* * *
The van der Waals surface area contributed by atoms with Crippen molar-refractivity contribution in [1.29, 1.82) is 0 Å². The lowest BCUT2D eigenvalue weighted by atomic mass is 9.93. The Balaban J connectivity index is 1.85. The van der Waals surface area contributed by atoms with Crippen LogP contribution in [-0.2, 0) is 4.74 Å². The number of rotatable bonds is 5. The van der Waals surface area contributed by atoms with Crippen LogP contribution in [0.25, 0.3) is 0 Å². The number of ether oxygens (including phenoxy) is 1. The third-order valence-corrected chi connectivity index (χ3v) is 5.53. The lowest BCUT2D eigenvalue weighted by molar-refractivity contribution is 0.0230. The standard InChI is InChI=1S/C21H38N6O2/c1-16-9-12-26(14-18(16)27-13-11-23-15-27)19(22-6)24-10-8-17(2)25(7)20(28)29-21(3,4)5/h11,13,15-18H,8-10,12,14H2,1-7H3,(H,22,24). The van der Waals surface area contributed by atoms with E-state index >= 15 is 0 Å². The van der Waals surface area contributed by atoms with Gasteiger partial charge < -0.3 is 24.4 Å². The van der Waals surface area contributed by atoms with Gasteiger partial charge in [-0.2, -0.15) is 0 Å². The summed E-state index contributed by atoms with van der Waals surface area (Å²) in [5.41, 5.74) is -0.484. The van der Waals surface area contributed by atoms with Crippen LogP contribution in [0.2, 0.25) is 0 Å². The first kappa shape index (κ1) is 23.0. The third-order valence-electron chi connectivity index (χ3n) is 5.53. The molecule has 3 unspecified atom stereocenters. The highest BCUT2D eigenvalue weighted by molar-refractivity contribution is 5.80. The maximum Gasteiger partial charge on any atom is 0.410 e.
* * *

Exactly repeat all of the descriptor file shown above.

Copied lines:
The van der Waals surface area contributed by atoms with Crippen molar-refractivity contribution in [1.29, 1.82) is 0 Å². The lowest BCUT2D eigenvalue weighted by atomic mass is 9.93. The Balaban J connectivity index is 1.85. The van der Waals surface area contributed by atoms with Crippen LogP contribution in [-0.2, 0) is 4.74 Å². The number of rotatable bonds is 5. The van der Waals surface area contributed by atoms with Crippen LogP contribution in [0.25, 0.3) is 0 Å². The number of ether oxygens (including phenoxy) is 1. The third-order valence-corrected chi connectivity index (χ3v) is 5.53. The lowest BCUT2D eigenvalue weighted by molar-refractivity contribution is 0.0230. The standard InChI is InChI=1S/C21H38N6O2/c1-16-9-12-26(14-18(16)27-13-11-23-15-27)19(22-6)24-10-8-17(2)25(7)20(28)29-21(3,4)5/h11,13,15-18H,8-10,12,14H2,1-7H3,(H,22,24). The van der Waals surface area contributed by atoms with E-state index >= 15 is 0 Å². The van der Waals surface area contributed by atoms with Gasteiger partial charge < -0.3 is 24.4 Å². The van der Waals surface area contributed by atoms with Gasteiger partial charge in [-0.2, -0.15) is 0 Å². The summed E-state index contributed by atoms with van der Waals surface area (Å²) in [5.41, 5.74) is -0.484. The van der Waals surface area contributed by atoms with Crippen LogP contribution in [0.2, 0.25) is 0 Å². The first kappa shape index (κ1) is 23.0. The third-order valence-electron chi connectivity index (χ3n) is 5.53. The molecule has 3 unspecified atom stereocenters. The highest BCUT2D eigenvalue weighted by molar-refractivity contribution is 5.80. The maximum Gasteiger partial charge on any atom is 0.410 e.